Lovecraft liked “men of action,” and indeed thought the presence of such men a central indication of anglo superiority. (He claimed, in particular, that Jewish men could never show such courage. My response is unprintable in a family blog post.) Armitage is an example of the type who, taken on his own merits, could be pretty cool—the 70-year-old college professor, forced into the field to combat evil. Did he do this often when younger—is this Indy pulled out of retirement for one last high-budget adventure? Or, perhaps more intriguingly, is this the first time he’s actually confronted the reality of Miskatonic’s “folklore” texts, and applied his studies to something more dangerous than a dissertation defense? Either way could make for compelling characterization.

But then we run into Howard’s perennial problem: he was himself the very inverse of a man of action. While we do get occasional stories directly from an actor’s point of view, more often the author pulls back to a second or third-hand observer—someone closer to the author’s own methods of observing the world. Here, that requires unreasonably monolithic insufficiency from everyone who might otherwise defend their own town. The Dunwich observers must turn away or faint every time Lovecraft wants to raise dramatic tension, or ensure revelations are revealed in their proper order. The final revelation is in fact a kicker, but I could have done with some alternative to the gape-jawed locals waiting awestruck to receive it.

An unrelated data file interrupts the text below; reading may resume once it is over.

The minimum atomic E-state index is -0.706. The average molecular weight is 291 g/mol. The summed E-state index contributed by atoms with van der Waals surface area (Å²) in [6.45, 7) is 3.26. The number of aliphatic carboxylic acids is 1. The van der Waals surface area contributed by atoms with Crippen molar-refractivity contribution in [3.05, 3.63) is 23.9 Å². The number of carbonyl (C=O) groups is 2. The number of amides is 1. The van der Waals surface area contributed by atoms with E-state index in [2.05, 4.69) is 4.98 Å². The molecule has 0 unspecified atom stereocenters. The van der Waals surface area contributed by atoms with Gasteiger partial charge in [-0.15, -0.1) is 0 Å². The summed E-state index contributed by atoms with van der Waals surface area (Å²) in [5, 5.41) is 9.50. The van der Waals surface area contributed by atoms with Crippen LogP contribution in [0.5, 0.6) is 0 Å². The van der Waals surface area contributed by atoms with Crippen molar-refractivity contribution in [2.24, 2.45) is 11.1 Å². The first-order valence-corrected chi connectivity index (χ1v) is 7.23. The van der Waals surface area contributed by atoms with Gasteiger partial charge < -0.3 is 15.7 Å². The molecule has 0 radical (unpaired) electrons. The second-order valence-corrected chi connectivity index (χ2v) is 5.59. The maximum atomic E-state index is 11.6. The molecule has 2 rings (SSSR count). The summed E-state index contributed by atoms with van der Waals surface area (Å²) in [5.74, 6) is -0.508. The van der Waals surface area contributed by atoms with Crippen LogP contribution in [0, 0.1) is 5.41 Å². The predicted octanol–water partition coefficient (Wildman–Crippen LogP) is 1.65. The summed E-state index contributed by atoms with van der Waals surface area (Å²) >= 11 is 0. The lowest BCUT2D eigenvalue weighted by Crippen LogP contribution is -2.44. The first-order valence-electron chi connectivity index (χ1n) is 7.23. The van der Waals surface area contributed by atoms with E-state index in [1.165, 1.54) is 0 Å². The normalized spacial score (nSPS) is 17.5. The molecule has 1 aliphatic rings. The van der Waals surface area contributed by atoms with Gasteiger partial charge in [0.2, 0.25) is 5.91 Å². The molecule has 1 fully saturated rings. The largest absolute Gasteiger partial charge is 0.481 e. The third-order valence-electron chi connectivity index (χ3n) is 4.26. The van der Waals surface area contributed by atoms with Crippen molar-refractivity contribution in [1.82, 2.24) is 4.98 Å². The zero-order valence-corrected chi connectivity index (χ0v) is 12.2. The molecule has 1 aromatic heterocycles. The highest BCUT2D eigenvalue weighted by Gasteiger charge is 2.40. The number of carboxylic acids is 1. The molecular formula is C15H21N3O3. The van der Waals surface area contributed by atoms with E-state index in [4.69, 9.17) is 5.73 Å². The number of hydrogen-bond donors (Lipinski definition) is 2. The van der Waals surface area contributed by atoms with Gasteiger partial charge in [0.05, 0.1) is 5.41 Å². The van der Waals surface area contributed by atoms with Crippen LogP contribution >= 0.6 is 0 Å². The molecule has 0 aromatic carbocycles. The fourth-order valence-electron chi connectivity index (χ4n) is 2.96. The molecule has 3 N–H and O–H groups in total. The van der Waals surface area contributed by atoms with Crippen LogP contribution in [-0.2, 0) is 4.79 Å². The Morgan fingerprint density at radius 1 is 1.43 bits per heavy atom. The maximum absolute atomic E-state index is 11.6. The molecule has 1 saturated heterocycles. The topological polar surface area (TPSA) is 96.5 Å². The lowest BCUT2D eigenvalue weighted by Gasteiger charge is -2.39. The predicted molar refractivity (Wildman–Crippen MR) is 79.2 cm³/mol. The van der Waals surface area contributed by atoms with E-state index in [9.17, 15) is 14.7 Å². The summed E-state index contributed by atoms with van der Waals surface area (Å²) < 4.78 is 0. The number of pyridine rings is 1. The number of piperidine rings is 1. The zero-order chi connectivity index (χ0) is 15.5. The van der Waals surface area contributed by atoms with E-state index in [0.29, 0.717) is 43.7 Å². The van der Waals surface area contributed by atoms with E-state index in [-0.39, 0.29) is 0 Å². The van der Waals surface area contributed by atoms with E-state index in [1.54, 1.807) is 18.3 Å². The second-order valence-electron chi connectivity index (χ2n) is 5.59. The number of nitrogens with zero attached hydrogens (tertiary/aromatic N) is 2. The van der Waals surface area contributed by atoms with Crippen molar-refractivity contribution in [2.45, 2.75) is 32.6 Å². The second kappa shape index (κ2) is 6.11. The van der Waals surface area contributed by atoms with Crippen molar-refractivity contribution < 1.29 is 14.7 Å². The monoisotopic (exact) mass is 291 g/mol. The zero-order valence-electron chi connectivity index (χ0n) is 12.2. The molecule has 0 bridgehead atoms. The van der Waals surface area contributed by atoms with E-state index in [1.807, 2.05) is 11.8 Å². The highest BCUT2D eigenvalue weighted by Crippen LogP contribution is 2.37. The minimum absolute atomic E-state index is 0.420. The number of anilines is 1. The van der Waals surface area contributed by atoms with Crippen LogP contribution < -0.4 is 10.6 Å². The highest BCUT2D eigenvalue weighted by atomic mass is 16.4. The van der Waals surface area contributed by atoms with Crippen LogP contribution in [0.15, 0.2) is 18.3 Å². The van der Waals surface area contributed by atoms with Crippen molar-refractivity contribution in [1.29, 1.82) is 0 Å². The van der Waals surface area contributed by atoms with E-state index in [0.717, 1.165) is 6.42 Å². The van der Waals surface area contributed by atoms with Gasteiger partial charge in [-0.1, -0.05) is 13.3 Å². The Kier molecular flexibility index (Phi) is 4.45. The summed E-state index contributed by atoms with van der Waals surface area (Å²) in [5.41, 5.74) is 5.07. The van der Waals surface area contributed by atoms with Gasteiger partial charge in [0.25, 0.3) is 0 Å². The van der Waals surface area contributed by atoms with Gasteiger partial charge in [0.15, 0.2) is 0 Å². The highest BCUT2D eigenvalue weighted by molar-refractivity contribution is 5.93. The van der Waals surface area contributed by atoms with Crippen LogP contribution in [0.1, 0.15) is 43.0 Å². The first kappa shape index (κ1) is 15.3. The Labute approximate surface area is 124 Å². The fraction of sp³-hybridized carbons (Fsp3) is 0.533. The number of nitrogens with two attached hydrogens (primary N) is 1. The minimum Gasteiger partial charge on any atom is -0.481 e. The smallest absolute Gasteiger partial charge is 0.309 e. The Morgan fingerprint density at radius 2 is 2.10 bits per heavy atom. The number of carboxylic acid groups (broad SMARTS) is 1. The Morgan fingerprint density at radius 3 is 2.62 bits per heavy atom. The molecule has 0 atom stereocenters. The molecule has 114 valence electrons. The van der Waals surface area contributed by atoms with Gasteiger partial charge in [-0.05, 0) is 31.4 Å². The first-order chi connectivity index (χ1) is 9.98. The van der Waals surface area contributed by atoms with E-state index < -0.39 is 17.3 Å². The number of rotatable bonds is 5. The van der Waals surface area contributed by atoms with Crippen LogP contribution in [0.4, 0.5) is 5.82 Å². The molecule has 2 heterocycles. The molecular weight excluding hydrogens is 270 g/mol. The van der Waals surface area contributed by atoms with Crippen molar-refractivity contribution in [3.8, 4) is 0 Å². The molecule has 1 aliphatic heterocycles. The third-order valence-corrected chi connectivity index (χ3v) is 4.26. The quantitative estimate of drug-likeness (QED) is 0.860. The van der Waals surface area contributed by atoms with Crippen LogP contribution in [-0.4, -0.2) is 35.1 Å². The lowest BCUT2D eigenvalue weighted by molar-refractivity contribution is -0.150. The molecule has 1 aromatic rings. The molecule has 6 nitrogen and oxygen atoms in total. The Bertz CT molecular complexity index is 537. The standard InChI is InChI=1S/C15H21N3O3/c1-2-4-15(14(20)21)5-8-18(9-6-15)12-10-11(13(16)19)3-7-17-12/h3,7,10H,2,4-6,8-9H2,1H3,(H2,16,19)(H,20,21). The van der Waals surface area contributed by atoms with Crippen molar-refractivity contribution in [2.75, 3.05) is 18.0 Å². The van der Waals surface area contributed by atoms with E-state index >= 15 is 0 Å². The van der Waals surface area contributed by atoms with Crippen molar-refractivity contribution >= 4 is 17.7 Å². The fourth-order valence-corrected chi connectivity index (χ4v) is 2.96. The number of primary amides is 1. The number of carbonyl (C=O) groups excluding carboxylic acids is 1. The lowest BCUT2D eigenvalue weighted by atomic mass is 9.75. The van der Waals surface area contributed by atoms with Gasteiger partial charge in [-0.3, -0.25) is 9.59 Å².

Anne’s Commentary

The stakes in this story are terribly high, no less than the eradication of all earth life and the planet’s abduction to parts—planes—unknown. By Elder Things of an elder race. Except probably not the Elder Things in “At the Mountains of Madness,” which seem to be much less potent and malevolent than the Old Ones described in the Necronomicon passage Armitage reads over Wilbur’s shoulder. The Old Ones being, I take it, the Outer Gods. Of whom even Cthulhu is but a lesser cousin, even though he’s a Great Old One. Are we thoroughly confused yet? No problem. How could we mere humans hope to classify the Mythos entities, as if they were so many beetles instead of the Elder Great Old Outer Things/Gods that they are? Our languages are too puny to encompass their dark glory!